unsigned int ar[8];
void init_zero()
ensures (forall(unsigned int i; i < 8 ==> ar[i] == i))
writes (array_range(ar, 8))
{
unsigned int i;
for (i = 0; i < 8; i++)
invariant (forall (unsigned int k; k < i ==> ar[k] == k))
invariant (i <= 8)
{
ar[i] = i;
}
assert(ar[2] == 2);
}
The function "init_zero" will set all the elements in the array "ar" to be zero. But if I don't add the loop invariant "forall (unsigned int k; k < i ==> ar[k] == k)", VCC will report that the postcondition and the assert
"ar[2] == 2" did not verify.
How to write a suitable loop invariant? Does the invariant need to present all the things the loop body does? If so, when the loop body is very complex, it will be very hard to find a suitable loop invariant. Are there some tools available to find a suitable
loop invariant?


Coordinator
Mar 28, 2011 at 8:19 AM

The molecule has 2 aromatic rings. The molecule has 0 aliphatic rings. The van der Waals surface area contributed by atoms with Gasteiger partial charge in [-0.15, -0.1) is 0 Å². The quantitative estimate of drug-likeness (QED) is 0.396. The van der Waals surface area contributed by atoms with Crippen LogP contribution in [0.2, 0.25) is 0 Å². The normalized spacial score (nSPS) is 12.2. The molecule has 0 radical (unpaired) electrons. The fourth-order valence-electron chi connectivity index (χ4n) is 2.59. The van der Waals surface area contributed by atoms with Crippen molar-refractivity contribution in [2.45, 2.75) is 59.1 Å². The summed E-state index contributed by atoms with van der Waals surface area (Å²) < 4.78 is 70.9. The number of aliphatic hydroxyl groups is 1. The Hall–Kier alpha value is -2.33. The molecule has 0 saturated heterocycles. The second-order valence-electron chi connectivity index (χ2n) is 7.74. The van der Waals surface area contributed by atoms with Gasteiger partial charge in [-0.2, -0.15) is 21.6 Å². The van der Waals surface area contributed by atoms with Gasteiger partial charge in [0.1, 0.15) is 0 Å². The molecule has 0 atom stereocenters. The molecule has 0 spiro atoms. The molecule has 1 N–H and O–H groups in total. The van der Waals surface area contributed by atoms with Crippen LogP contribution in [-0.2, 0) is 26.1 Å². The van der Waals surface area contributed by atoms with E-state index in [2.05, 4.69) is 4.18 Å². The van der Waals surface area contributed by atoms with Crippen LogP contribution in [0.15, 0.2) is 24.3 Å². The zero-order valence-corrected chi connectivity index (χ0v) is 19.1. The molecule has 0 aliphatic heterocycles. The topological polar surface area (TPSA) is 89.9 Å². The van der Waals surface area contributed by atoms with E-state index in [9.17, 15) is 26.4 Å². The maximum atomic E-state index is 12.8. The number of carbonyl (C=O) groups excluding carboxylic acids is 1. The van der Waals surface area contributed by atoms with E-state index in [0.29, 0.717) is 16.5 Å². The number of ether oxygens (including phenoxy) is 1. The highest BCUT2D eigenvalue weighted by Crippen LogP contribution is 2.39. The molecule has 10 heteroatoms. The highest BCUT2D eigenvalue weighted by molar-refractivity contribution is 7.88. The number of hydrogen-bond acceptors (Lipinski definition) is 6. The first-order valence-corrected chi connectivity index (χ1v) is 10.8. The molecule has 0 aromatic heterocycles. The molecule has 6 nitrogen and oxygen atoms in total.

Hi,
indeed, in VCC loops need to be annotated by appropriate loop invariants, which must be strong enough to prove the remainder of the function. This may be hard. There is research on "invariant inference" to automate this process, but none
of this is part of the VCC distribution. Also, I suspect, while they might help you with the loop invariants from your example, they will at this stage not help you with complex ones.
Best, Mark
P.S.: you may want "ar[i] = 0;" in your code do really do zeroing :)



Thank you for your help! This is just a toy I used to study VCC.